Fracking: a tale of two states. Strata.

Maken Engelond Gret Ayeyn: how the contest between free trade and protectionism sparked fervor and unrest in medieval England. Lapham’s Quarterly.

Mercatus’s useful RegData tool now available for Canada’s provinces. Mercatus Center.

Purdue Pharma and the OxyContin crisisBusiness Ethics Highlights.

Failures of integrity in medicine: doctors prescribing pain killers for cash, sex. The Washington Post.

Stephen Hicks’s article on Ayn Rand and contemporary business ethics republished by The Atlas Society.


The latest issue of Kaizen [pdf] features our interview with Leslie Marsh on Entrepreneurship in Canada as well as our interview with Rafael Birmann on Entrepreneurship in Brazil. Print copies of Kaizen are in the mail to CEE’s supporters and are available at Rockford University.More Kaizen interviews with leading entrepreneurs are here at our site.

Idea: “Character is revealed by how you behave when no one is looking.” — As defined by the Josephson Institute of Ethics

See you next time with our digest of new and interesting items in entrepreneurship, ethics, and political economy. Here are the previous editions of CEE Review.

Kaizen 36: Leslie Marsh and Rafael Birmann

Thursday, May 9th, 2019

The latest issue of Kaizen [pdf] features our interview with Leslie Marsh on Entrepreneurship in Canada as well as our interview with Rafael Birmann on Entrepreneurship in Brazil.

Also featured in this issue of Kaizen are guest speakers Gregory Sadler and Shawn Klein.

Print copies of Kaizen are in the mail to CEE’s supporters and are available at Rockford University. Our next issue will feature an interview with Simone Amendola and Carmela De Stefano on the theme of Entrepreneurship in Italy.

More Kaizen interviews with leading entrepreneurs are here at our site.

Interview with Leslie Marsh on Entrepreneurship in Canada

Thursday, May 9th, 2019

[This is the full interview with Leslie Marsh which was published in our Kaizen newsletter.]

Leslie Marsh on Entrepreneurship in Canada

Leslie Marsh is a research associate in the Dean’s Office at the University of British Columbia and Founding Editor of Cosmos + Taxis, a journal focused on studies in emergent order and organization.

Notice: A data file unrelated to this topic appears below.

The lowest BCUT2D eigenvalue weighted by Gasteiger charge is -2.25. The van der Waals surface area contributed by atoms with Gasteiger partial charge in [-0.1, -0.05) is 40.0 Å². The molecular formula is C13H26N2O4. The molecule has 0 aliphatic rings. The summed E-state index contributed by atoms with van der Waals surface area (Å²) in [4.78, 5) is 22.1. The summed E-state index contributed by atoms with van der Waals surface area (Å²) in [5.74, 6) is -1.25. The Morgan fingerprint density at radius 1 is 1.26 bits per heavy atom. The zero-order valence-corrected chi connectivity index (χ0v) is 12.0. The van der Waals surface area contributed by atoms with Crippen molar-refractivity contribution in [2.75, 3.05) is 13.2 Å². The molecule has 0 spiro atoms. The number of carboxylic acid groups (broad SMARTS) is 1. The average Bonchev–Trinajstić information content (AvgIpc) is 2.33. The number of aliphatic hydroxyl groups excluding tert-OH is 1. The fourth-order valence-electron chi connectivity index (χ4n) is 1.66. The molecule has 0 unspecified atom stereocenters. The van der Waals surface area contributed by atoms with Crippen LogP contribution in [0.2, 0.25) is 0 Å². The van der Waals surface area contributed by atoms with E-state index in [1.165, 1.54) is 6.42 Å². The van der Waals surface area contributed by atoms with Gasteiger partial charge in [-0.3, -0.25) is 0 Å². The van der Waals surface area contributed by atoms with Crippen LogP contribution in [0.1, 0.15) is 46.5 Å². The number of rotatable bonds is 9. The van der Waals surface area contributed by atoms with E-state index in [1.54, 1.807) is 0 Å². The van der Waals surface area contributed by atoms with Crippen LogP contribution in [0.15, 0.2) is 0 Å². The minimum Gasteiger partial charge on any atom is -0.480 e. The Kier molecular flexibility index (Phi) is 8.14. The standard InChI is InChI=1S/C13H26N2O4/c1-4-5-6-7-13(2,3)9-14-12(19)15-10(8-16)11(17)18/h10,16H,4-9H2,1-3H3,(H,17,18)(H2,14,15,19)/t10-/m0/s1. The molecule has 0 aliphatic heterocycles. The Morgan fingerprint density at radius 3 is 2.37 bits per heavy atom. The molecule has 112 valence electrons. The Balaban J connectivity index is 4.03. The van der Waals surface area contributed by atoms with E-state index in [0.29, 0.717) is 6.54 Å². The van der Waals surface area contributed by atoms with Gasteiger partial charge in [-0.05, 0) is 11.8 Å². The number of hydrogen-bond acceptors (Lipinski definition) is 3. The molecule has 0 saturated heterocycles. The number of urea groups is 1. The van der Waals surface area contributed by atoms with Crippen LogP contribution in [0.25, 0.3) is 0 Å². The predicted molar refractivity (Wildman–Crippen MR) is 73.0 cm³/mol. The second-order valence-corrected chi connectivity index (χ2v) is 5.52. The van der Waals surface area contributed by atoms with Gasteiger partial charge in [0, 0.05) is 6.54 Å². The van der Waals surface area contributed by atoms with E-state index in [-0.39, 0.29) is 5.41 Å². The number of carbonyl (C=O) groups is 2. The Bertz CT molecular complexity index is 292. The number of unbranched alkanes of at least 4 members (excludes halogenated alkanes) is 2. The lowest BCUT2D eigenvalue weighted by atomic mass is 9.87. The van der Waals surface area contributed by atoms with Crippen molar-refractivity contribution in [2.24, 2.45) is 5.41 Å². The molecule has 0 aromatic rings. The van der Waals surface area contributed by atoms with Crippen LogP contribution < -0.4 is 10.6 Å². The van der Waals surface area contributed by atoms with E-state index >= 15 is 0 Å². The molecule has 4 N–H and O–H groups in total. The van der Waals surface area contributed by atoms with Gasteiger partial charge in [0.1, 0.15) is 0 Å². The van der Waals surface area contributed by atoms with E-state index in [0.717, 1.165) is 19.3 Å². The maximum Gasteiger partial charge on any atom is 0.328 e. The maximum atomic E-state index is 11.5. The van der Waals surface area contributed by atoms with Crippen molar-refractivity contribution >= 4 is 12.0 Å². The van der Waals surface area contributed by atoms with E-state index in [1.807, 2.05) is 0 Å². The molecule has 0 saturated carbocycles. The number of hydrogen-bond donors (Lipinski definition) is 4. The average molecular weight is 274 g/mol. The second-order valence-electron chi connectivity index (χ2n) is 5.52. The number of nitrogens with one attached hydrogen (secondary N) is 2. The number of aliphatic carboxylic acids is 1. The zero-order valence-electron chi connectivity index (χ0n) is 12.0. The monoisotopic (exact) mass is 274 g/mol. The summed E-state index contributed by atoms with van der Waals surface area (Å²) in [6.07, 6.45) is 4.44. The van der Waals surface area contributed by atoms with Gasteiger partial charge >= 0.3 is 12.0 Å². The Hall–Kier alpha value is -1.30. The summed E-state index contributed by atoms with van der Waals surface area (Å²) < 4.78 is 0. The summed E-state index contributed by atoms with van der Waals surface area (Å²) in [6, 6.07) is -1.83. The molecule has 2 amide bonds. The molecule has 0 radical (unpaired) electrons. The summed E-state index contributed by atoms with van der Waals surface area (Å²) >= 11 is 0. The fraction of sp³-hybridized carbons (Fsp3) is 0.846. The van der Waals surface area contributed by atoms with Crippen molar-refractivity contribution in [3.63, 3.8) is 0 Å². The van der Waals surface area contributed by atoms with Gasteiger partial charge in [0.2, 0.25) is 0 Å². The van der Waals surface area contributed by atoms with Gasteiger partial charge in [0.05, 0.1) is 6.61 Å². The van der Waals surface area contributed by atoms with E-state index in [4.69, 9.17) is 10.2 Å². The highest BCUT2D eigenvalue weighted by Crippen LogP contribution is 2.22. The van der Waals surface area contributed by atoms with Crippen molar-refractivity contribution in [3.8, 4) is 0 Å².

Kaizen: Where you were born and how did you get to Canada?

Leslie Marsh: I was born in London, England.

KaizenAs we can tell from your accent.

Marsh:  So I was born in London, England, and I spent some of my early years in the Dominions—what was then Southern Rhodesia and South Africa—but that was forty years ago. I went back to the UK in the 70s. The early 70s were pretty grim. Musically it was fantastic, but economically it was pretty grim.

I didn’t know what I was going to do, but my mother—not an educated woman—always said, “Son, whatever you do, get a liberal arts education.” How she knew that, I don’t know. She said, “Whatever you do, don’t become a freaking accountant at 23 or 24. Don’t do that. Go and get a classical liberal arts education, and find out who you are, what you’re interested in, what you’re suited for. You might discount things, and you might discover things.”

But liberal arts education then in the UK was pretty much under stress. It was in North America, in the U.S., where you had small liberal arts colleges. And guess where I landed up?

Kaizen At one of them?

Marsh:  Yes, Evergreen College in Olympia, Washington.

Kaizen: How did you find your education there?

Marsh:  I had a ball. It took a while for the pennies to drop. It was very much the early days of what we now call SJWs.

Kaizen:  Social justice warriors?

Marsh:  That’s what I’m saying. It was there, but it wasn’t. I got on well with people. They had individualized study there, which suited me perfect because I don’t follow anything. I do what I want. In point of fact, I’m so embarrassed about what universities have become these days. I consider myself an autodidactic.

But anyway, they let me be, and I followed what I wanted. I did mathematics, early computer programming, literature, and Harvard Business School-style case studies. I let it rip and had a ball socially as well. It was in the days of sex, drugs, and rock-and-roll.

KaizenAfter Evergreen what happened?

Marsh:  I went back to the UK, and very naively. I didn’t know what I was going to do with my life. I didn’t have a clue, but I’ve always been lucky. I’ve never had to plan.

I went into merchant banking at Chemical Bank. And the fact that Chemical Bank no longer exists is not down to me. It might have been the seeds of its downfall. It might have started with me. Anyway, I was there doing arbitrage eurobonds.

Kaizen:  This is your math and computing background coming in handy, right?

Marsh:  Yeah, but I had absolutely no interest in it. It was silly money basically, and I hated the office culture. I really wasn’t interested in the water cooler conversation there, but I struck it lucky. The guy that hired me was, in his early days, a student. He was what you would call a committed socialist, but a very, very thoughtful one. I mean, he spoke Russian and loved Russian literature. And I said to him, “Simon, why did you hire me? You know how disinterested I am in all this.” And he said, “Well, at least I’ve got someone to speak to over lunch.” We’re still great chums these days, but he said, “You know you’ve got to get out of this. You’ve got to do something else.”